12 Ways the Republican Party Became This Radicalized

By Mark Jacob

It’s a mistake to think Donald Trump turned the Republican Party into the dangerous anti-democratic movement it is today. The GOP’s descent into fascism was a lengthy process that was well underway when Trump was a young man in the 1970s helping his father discriminate against Black apartment seekers. Here’s a look at 12 key steps in the Republican radicalization: 

Circa 1964: Southern Strategy

Pro-segregation Southern Democrats became increasingly annoyed at calls within their party for racial justice. These “Dixiecrats” defected to the Republican Party, with prominent racist Strom Thurmond making the switch in 1964. Republican adviser Lee Atwater later described the GOP’s “Southern Strategy” to attract the votes of white supremacists:You start out in 1954 by saying, ‘[Atwater said the n-word three times].’ By 1968 you can’t say ‘[n-word]’—that hurts you. Backfires. So you say stuff like forced busing, states’ rights and all that stuff.”

In the 1970s, GOP candidate Ronald Reagan pushed a “welfare queen” myth to demonize the poor and make white people think lazy Black people were taking advantage of them. In 1976, Republican Agriculture Secretary Earl Butz resigned after it was revealed he privately said some other extremely racist things

1972: Watergate

After a Republican burglary crew was arrested at the Democratic Party headquarters in the Watergate office building in Washington, D.C., President Richard Nixon conducted a cover-up that brought down his presidency. (This was back when overt support for criminals was less fashionable among Republicans.) Nixon was pardoned by his successor, Gerald Ford. Nixon later claimed presidents are above the law: “When the president does it, that means that it is not illegal.”

1980: More skulduggery

As Republican presidential nominee Ronald Reagan prepared to debate Democratic incumbent Jimmy Carter, Reagan’s aides had access to a briefing book stolen from the Carter campaign. James Baker, who became Reagan’s chief of staff, said years later that the book came from William Casey, who became Reagan’s CIA director. Casey said he had “no recollection” of the book, and no one was ever punished.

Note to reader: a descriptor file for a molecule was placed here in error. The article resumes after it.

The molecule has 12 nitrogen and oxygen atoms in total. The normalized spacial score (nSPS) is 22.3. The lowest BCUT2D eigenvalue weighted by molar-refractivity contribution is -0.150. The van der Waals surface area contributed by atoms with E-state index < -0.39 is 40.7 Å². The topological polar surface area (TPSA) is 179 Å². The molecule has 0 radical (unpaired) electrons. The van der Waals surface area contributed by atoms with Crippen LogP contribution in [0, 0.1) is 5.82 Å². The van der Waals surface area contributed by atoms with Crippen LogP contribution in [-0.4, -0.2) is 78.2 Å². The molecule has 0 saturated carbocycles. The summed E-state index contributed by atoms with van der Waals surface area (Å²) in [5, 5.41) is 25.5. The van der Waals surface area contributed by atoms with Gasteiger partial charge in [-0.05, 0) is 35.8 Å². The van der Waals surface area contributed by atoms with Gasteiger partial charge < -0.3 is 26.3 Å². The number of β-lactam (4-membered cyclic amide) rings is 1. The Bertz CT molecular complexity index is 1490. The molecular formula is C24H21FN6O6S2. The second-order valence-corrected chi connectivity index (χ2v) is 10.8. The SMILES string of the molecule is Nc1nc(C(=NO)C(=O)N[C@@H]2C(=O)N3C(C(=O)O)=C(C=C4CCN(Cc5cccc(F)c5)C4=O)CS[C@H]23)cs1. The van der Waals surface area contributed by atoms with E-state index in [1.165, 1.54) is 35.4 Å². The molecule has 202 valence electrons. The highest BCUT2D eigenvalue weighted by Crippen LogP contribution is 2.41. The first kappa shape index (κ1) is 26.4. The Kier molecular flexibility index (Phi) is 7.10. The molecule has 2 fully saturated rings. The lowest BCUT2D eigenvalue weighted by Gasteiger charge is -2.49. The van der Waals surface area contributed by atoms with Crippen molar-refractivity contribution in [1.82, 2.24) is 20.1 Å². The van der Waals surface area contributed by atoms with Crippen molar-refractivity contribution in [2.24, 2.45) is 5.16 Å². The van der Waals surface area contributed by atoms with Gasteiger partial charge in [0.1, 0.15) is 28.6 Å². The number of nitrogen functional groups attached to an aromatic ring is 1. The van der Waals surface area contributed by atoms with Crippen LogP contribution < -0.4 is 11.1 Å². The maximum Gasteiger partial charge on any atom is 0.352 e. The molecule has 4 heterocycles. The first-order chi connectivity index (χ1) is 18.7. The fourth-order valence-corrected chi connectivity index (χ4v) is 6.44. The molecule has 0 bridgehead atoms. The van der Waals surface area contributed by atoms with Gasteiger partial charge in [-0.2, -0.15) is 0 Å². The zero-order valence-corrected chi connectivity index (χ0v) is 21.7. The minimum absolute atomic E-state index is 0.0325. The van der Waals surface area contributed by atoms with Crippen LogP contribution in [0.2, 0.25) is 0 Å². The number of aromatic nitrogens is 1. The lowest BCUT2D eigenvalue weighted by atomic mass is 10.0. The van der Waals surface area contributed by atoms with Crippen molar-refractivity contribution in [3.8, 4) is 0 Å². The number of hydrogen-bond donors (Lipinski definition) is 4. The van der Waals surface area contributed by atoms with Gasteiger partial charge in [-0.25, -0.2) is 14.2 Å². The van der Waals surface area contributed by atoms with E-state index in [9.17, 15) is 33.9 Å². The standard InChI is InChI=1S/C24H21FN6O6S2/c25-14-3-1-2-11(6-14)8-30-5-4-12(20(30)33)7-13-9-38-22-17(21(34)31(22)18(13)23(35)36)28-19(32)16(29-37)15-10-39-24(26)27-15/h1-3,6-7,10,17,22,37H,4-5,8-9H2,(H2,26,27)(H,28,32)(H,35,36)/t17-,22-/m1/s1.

There are strong suspicions that an even more egregious Republican dirty trick took place in the 1980 campaign. Carter’s best chance at re-election was to gain release of 52 American hostages seized by Iran from the U.S. Embassy in Tehran. But according to a prominent Texas politician who spoke to the New York Times earlier this year, an American delegation led by Democrat-turned-Republican John Connally secretly sent a message to Iran that if it held the hostages until after the election, it could get a better deal from Reagan. That would mean, in effect, that the pro-Reagan delegation urged Iran to hold American hostages longer.

1990s: Gingrich down and dirty

Former House Speaker Newt Gingrich is as responsible as anyone for the bare-knuckles political rhetoric common today. In 1990, Gingrich’s political action committee listed words that should be used to pillory Democrats, including “sick,” “traitors,” “welfare,” “corrupt,” “cheat,” “anti-child,” “disgrace,” “destroy” and “steal.” And he specialized in culture wars that blamed liberals for society’s ills, however farfetched. After South Carolina mother Susan Smith killed her two sons in 1994 by drowning them in a lake, Gingrich said it showed “how sick the society is getting and how much we need to change things. The only way you get change is to vote Republican.”

1996: Fox News founded

When right-wing media mogul Rupert Murdoch launched Fox News, CEO Roger Ailes promised “balanced, objective journalism presenting both sides of the issues.” Instead Fox became one of the most effective disinformation ops in modern times. Ailes specialized in scaring culturally conservative white people into thinking their country was being stolen from them.

Ailes quit in 2016 amid revelations that he had harassed women for decades, but Fox News stayed the course on Republican partisanship. Fox’s lies about the 2020 election led to a lawsuit by the Dominion Voting Systems and the revelation of evidence that Fox higher-ups knew they were broadcasting falsehoods. Fox reached a $787 million settlement with Dominion but is still lying today.

2000: Brooks Brothers Riot

Democratic nominee Al Gore won about half a million more votes than Republican George W. Bush in the 2000 presidential election. But because of the Electoral College system, the outcome came down to who would capture Florida’s electoral votes. In that state, the race was extremely close. Lawyers from both sides rushed to Florida, and so did a group of well-dressed Republican operatives who swarmed a Miami-Dade manual recount site in an intimidating manner. Participants in the so-called “Brooks Brothers Riot” included Trump pal Roger Stone and Matt Schlapp, now chairman of the Conservative Political Action Conference (CPAC). The chaos caused Miami-Dade officials to abandon their recount and cast further suspicion on the entire process. Right-wing Supreme Court Justice Antonin Scalia prevailed as the court blocked a statewide recount and accepted a state board’s determination that Bush won by 537 votes. Gore conceded graciously, unlike Trump two decades later.